Can Superchargers Be Used in Front Wheel Drive?
- The FWD car faces three dynamic challenges. The first is that tires only have but so much grip to give, so trying to get a car's steering tires to accelerate it will hurt both handling and acceleration. Secondly, weight transfers backward under acceleration; this means that no matter how well-set-up a FWD car is, it can't offer the same traction as a rear-wheel-drive car. The third problem is torque steer.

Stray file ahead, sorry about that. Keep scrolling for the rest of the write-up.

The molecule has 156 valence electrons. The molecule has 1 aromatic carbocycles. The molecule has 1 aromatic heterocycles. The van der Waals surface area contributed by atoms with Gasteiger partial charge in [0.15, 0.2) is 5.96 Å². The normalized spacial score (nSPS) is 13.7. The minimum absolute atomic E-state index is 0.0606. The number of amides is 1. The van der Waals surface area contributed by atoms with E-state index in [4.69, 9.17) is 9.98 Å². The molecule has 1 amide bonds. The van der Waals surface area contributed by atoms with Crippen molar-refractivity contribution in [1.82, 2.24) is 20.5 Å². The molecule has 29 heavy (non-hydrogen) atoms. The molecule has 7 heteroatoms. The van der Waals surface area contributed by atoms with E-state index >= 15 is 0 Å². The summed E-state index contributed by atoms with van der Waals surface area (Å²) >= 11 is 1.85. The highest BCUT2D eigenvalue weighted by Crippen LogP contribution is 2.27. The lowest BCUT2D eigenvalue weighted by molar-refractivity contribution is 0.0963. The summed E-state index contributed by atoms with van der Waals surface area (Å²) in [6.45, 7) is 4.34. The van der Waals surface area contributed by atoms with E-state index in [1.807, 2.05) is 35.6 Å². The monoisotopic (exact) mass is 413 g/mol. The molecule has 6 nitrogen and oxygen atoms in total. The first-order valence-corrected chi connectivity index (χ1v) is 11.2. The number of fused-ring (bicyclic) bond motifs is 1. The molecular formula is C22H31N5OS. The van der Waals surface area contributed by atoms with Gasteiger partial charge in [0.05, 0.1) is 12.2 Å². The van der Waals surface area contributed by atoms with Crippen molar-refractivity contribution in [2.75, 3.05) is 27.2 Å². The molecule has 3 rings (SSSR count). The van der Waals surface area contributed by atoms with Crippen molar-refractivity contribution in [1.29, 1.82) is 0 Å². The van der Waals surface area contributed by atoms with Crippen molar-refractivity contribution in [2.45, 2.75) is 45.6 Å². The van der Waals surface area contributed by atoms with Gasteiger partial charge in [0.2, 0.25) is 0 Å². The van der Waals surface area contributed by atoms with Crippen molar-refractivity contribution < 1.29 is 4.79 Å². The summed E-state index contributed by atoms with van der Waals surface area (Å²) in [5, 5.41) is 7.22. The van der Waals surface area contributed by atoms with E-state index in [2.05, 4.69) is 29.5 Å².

- Torque steer generally happens when one of the driveshafts -- known as half-shafts in FWD applications -- is longer than the other, or when the car has a bad suspension setup or improper tires. Under acceleration, torque steer will cause one of the tires to push harder than the other, yanking the steering wheel either to the left or right.
- Superchargers differ from turbos in that they're connected directly to the crankshaft, so they'll produce boost nearly from idle. This boost creates massive low-rpm torque, which exacerbates all three of the FWD car's inherent disadvantages. Turbos will do the same thing, but the turbo's lag time at least gives the tires a chance to hook before spinning.